iPhone 7 and iPhone 8 are very similar handsets, but which one is best for you?
Apple took the wraps off its refreshed iPhone models, dubbed iPhone 8 and iPhone 8 Plus, at an exclusive media event in Cupertino, California this week.
The updated smartphones include a number of improvements, including faster processor, better camera and display.
But how much has really changed, and is it enough to make you rush out to buy these new smartphones?
Apple has forgone its traditional S moniker this year, instead jumping straight from last year’s iPhone 7 and 7 Plus to the iPhone 8 and 8 Plus.
But don’t be fooled by new branding, these new iPhone models are very much evolutionary – rather than revolutionary.
That’s not a knock on the latest hardware from Cupertino, after all, iPhone 7 and iPhone 7 Plus were great smartphones.
Out of the box, the most noticeable change with these new devices is the glass back.
Apple has ditched the anodised aluminium shell that characterised the 6, 6S and iPhone 7 in favour of the “most durable glass ever in a smartphone”.
The move to glass is not merely cosmetic, since it enables wireless charging – a first for the iPhone range.
iPhone 8 owners will be able to place their devices on any Qi-compatible wireless charging points, like you’ll find built into the tables in your local branch of Starbucks or McDonalds.
Speaking of battery life, Apple has included fast-charging in its new iPhone 8 range.
The US technology company claims its new smartphone line-up will be able to recharge 50 per cent of its total battery capacity in only 30 minutes plugged into the wall socket.
That should prove to be popular amongst iPhone owners, especially since battery life has not improved with this latest generation of iPhone.
iPhone 8 boasts the same powerful A11 Bionic processor that ships inside the top-of-the-line iPhone X.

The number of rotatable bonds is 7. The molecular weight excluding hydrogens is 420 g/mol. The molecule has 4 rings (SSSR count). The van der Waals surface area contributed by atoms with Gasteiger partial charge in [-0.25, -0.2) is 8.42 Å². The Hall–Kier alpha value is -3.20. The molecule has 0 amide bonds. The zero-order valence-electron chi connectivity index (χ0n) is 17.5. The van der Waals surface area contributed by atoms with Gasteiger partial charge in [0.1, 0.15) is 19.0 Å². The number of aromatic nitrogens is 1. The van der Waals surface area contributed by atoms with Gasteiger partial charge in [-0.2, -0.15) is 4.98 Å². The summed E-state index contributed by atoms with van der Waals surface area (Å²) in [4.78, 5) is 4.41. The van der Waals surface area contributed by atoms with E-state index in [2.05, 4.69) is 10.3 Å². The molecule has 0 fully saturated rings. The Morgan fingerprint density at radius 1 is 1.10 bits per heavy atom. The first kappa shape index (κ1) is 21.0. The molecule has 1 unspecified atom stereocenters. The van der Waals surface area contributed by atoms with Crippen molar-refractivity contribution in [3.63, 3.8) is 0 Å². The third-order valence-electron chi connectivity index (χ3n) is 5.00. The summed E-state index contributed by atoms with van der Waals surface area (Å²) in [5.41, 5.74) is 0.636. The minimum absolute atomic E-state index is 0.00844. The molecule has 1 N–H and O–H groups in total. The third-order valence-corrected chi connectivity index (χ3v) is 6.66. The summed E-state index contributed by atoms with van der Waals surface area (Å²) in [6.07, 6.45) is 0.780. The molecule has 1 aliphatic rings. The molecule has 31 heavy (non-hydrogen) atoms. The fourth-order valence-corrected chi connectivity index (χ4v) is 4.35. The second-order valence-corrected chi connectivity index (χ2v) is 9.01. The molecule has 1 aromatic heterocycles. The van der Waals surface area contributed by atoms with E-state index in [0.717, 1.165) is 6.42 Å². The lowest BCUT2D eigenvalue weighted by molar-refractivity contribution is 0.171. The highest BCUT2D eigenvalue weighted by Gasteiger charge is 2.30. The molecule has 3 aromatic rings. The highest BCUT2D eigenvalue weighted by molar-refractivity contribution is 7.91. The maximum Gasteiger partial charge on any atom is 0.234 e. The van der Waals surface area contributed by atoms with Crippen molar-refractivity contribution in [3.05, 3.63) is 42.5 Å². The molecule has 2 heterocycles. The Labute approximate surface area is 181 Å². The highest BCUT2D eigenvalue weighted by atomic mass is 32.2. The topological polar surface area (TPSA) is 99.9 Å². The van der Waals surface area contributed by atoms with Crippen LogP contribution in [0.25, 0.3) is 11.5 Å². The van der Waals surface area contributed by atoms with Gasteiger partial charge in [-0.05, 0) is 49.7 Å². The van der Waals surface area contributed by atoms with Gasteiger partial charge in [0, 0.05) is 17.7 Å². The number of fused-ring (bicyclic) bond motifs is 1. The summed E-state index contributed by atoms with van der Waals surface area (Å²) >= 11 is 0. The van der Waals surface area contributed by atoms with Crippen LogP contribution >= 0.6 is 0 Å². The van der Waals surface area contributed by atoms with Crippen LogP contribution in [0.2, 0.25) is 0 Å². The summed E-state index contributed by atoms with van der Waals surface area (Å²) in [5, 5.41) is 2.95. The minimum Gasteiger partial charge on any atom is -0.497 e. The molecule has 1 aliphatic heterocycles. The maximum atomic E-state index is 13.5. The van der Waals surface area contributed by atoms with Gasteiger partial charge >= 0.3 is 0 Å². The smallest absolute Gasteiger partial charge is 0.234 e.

It’s easily the fastest silicon Apple has ever produced. The iPhone maker says it has “optimised” the new processor to guarantee the best experience when playing any of the plethora of Augmented Reality (AR) video games that have been built for the latest version of iOS.
That said, iPhone 7 and iPhone 7 Plus was no slouch.
If you’ve never noticed a stutter in performance from the year-old flagship smartphone, you might not need to upgrade to the A11 Bionic.
iPhone 8 and 8 Plus both have True Tone displays.
This subtly tweaks the appearance and temperature of the LCD display to match the room you’re in – and avoids the screen appearing too blue or harsh to your eyes.
It’s a very pleasant effect, but not worth an upgrade alone.
But one new feature that might convince you to trade-in your old device is the camera.
Like the iPhone 7 before it, iPhone 8 misses-out on the dual camera set-up available on its 5.5inch sibling.
However, iPhone 8 does still ship with the same primary camera as the iPhone 8 Plus and iPhone X.
Apple has made a number of improvements to the iPhone 8 Plus rear camera
Apple claims its new 12-megapixel f/1.8 camera has a “larger and faster” sensor than the iPhone 7, which should improve your photos, especially in low-light.
iPhone 8 also boasts Optical Image Stabilisation (OIS) and is capable of recording 4K Ultra HD video footage at 24, 30 and 60 frames-per-second (FPS)
Slow-motion has also been improved in the iPhone 8 and iPhone 8 Plus, with users now able to record at 240FPS in 1080p HD.
Both smartphones in the iPhone 8 range also get the new Quad-LED True Tone flash with slow sync, which Apple says results in more uniformly lit backgrounds and foregrounds.
Meanwhile, iPhone 8 Plus gets almost all of the same goodies included in the dual-camera set-up on the iPhone X.
The 5.5inch smartphone can take advantage of the new Portrait Lighting mode, which uses depth-mapping to add studio lighting effects to your photographs.
Users can cycle between the lighting effects after the photo is taken, creating an entirely new feel to portrait pictures.
It also has the same Portrait Mode – which uses the same depth-map to add a bokeh-style blurred background to the image – that debuted last year with the iPhone 7 Plus.
Sadly, unlike the iPhone X the telephoto lens does not have Optical Image Stabilisation (OIS).
The telephoto portrait lens on the iPhone X’s dual-camera also has a better aperture than its counterpart in the iPhone 8 Plus (f/2.4 vs. f/2.8).
And that’s about it.
So, Should You Upgrade?
Honestly, if you’re perfectly happy with your iPhone 7 or iPhone 7 Plus, there’s no reason to move to the iPhone 8.
Apple has included a slew of small improvements – like True Tone, wireless charging, and optical image stabilisation – that make for a more compelling package.
But honestly, none of these features are…